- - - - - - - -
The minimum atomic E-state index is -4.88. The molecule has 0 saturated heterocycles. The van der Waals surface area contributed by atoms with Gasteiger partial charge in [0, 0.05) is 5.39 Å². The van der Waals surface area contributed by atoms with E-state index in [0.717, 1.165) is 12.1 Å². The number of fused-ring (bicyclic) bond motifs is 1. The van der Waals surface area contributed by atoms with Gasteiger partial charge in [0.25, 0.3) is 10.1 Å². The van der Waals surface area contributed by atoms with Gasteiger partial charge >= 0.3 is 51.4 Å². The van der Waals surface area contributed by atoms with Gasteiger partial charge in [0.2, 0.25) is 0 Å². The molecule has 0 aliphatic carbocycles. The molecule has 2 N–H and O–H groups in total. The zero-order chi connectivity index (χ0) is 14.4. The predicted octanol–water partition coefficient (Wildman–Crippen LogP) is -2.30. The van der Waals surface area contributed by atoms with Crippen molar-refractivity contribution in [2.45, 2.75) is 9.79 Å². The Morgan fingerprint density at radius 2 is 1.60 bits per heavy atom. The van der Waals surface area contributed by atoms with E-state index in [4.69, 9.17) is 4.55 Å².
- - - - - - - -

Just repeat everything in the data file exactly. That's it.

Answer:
The minimum atomic E-state index is -4.88. The molecule has 0 saturated heterocycles. The van der Waals surface area contributed by atoms with Gasteiger partial charge in [0, 0.05) is 5.39 Å². The van der Waals surface area contributed by atoms with E-state index in [0.717, 1.165) is 12.1 Å². The number of fused-ring (bicyclic) bond motifs is 1. The van der Waals surface area contributed by atoms with Gasteiger partial charge in [0.25, 0.3) is 10.1 Å². The van der Waals surface area contributed by atoms with Gasteiger partial charge >= 0.3 is 51.4 Å². The van der Waals surface area contributed by atoms with Gasteiger partial charge in [0.2, 0.25) is 0 Å². The molecule has 0 aliphatic carbocycles. The molecule has 2 N–H and O–H groups in total. The zero-order chi connectivity index (χ0) is 14.4. The predicted octanol–water partition coefficient (Wildman–Crippen LogP) is -2.30. The van der Waals surface area contributed by atoms with Crippen molar-refractivity contribution in [2.45, 2.75) is 9.79 Å². The Morgan fingerprint density at radius 2 is 1.60 bits per heavy atom. The van der Waals surface area contributed by atoms with E-state index in [4.69, 9.17) is 4.55 Å².